MARTIN: We had a former mayor and currently councilman, Marion Barry, on the program a week or so ago. He was the only member of the council to vote against recognizing gay marriages legally performed in other jurisdictions and recognizing them here in D.C. When we asked him why, and he - one of the reasons his vote was considered surprising is that he is considered an early and outspoken supporter of the same-sex community. But he said he was drawing a line at marriage because that's what his constituents believe, that he is voting in line with his constituents, and that is his responsibility.
So I wanted to ask you about that. Do you think that that's true? Do you think that there is a consensus among African-Americans, for whatever reason, in opposition?
The Rev. WILEY: No, I don't. No, I don't. I think that we make some presumptions based on our history, and I think that we have a lot of work to do in the African-American community, and clearly there are some who are entrenched on either side of the issue. But I think there is a vast middle ground where people are honestly struggling with this issue.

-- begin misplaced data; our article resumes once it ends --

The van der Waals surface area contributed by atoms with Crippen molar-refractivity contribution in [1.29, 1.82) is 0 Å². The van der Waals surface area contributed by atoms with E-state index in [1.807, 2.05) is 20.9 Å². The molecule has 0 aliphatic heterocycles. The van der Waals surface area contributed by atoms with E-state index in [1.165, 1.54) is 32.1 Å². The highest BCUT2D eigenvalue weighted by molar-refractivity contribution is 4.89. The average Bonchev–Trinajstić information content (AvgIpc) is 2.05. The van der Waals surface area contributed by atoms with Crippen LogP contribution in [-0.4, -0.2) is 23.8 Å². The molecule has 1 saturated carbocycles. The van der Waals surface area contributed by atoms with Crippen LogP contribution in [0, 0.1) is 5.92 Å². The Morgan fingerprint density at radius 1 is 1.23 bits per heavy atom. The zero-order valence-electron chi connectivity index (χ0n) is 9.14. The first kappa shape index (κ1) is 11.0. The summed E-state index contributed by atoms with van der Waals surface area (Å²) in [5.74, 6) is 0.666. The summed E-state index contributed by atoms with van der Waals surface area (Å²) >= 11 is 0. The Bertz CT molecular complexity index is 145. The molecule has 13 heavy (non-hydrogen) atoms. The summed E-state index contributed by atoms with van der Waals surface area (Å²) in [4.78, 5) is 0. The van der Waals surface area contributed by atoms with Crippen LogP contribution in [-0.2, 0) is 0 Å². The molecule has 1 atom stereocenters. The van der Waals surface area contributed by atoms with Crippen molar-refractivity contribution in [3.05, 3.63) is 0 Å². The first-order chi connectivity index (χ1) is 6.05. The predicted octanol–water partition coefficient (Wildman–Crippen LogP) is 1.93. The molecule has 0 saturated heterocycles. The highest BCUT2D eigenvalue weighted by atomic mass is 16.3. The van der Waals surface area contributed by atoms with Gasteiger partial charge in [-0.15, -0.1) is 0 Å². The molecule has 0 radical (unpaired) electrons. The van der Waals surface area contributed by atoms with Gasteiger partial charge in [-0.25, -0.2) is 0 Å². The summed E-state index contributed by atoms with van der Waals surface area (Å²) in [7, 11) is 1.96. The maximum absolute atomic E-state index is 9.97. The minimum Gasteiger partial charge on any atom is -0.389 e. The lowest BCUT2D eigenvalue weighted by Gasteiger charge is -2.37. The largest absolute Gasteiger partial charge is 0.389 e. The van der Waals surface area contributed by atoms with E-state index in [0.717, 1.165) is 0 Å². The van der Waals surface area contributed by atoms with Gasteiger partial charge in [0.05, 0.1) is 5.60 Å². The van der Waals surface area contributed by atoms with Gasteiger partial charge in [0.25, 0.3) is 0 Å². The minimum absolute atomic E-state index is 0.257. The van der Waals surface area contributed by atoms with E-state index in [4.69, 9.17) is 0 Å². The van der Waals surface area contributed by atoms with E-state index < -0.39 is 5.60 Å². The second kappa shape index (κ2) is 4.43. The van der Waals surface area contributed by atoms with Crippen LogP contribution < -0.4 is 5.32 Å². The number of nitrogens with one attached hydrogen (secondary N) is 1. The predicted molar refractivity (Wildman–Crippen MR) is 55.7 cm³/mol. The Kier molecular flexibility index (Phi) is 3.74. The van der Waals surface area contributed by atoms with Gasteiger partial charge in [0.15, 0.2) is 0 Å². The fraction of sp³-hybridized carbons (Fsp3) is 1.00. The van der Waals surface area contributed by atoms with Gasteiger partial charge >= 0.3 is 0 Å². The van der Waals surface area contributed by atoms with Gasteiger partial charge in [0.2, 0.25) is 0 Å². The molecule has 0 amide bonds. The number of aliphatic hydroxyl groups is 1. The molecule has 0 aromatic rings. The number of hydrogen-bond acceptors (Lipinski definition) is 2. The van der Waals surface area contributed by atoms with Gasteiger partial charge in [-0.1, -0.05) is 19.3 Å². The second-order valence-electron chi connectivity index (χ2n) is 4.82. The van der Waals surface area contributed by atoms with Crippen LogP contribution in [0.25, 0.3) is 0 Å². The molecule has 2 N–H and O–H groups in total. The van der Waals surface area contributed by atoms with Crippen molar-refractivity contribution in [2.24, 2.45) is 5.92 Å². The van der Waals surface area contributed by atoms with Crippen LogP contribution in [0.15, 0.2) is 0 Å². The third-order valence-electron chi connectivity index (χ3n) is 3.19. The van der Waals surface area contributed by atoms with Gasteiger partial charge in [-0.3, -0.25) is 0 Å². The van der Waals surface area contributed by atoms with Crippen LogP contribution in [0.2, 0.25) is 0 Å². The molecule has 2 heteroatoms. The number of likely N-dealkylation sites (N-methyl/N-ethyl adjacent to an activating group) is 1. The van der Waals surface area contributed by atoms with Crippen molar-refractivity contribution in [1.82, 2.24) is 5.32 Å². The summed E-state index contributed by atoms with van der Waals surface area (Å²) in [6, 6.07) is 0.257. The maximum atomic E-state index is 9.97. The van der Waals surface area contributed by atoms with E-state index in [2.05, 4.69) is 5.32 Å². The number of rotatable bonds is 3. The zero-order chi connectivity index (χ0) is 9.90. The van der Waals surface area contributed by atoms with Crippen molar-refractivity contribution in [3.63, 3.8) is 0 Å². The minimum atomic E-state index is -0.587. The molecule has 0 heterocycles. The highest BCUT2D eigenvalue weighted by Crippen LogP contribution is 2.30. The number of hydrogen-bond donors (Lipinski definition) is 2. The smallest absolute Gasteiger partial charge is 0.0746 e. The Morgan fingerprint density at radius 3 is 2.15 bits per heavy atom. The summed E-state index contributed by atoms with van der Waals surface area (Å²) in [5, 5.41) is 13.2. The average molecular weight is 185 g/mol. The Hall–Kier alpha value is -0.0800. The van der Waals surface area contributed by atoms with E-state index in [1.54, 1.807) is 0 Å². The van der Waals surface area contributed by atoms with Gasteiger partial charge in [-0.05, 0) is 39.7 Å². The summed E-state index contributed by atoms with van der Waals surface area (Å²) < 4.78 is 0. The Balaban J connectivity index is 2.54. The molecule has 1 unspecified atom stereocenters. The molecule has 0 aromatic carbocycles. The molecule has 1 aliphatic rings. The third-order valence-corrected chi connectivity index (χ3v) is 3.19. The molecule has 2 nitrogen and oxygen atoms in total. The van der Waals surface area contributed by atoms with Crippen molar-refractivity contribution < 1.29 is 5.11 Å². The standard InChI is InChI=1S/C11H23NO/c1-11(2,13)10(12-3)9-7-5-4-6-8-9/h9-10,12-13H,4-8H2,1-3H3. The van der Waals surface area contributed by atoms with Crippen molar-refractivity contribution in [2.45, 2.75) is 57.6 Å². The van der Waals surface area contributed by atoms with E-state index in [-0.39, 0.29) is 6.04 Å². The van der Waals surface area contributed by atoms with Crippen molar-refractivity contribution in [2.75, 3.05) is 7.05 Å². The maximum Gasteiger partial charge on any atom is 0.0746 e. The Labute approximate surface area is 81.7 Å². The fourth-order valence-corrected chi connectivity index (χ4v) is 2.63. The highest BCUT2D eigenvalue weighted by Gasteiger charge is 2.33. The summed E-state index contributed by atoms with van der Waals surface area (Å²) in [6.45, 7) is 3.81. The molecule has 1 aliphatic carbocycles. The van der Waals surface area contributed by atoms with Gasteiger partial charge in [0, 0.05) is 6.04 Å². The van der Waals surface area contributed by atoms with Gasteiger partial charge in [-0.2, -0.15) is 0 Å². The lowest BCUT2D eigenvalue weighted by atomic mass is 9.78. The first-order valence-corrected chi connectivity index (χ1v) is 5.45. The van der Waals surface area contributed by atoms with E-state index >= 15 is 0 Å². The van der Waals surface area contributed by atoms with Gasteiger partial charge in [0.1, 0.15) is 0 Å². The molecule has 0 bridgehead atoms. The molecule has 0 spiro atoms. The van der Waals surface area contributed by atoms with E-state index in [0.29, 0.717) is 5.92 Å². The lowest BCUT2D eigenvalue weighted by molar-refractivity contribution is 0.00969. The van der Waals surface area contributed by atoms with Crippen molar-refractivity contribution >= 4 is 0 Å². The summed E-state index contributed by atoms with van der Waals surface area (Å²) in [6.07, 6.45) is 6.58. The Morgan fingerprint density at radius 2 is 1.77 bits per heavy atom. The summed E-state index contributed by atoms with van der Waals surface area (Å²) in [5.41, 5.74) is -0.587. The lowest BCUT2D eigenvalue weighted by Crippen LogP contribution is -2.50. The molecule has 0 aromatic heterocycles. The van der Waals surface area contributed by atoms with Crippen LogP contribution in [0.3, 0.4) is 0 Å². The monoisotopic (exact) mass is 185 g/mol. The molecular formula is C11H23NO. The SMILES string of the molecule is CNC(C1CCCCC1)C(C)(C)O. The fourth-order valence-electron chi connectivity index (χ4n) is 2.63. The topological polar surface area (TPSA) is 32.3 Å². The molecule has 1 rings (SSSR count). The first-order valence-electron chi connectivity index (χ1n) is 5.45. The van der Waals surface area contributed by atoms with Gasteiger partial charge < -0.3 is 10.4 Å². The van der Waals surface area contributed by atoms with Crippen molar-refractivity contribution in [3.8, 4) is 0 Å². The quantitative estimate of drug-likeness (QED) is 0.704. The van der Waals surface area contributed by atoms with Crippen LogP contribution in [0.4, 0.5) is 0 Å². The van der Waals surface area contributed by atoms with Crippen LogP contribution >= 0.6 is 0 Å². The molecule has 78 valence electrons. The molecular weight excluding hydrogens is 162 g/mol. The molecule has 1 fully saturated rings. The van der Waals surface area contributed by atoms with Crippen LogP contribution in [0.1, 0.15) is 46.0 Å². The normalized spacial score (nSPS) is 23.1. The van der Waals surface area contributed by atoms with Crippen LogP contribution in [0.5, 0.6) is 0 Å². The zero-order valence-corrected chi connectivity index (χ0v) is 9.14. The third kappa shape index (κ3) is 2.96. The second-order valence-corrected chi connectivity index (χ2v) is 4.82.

If you think about it, we all have gay people in our families, in the workplace. We have them in our churches, and they are very much involved. The critical issue is whether or not we are going to endorse their being able to fully be who they are, openly and without apology. And one of the things that we indicate is that… Well first of all, getting back to Ward 8, where Barry is the councilperson - although he said that, about a week or so after he made that comment, the Ward 8 Democrats met and voted to endorse same-sex marriage.
MARTIN: I understand what you're coming from. That's a political question. I'm asking you also, I think, from the theological and spiritual perspective. We've had one of the more prominent voices in this discussion on the program also, Bishop Harry Jackson Jr., and he was - who is also African-American - and he's explaining why he opposes gay marriage. Here is that clip.
Bishop HARRY JACKSON, JR. (Hope Christian Church): We have to be biblically faithful, let me say that again, and if the truth is not in the word, how do you know you are Christian? How do you know you really believe God's word? It seems like to me that you have decided you're going to interpret those Scriptures the way you want to, and you are going to live it the way you want to.
Orthodox Christianity, being born again, all those kinds of things, come out of a reverence for what thus sayeth the Scriptures, not twisting it to fit the cultural needs of the day.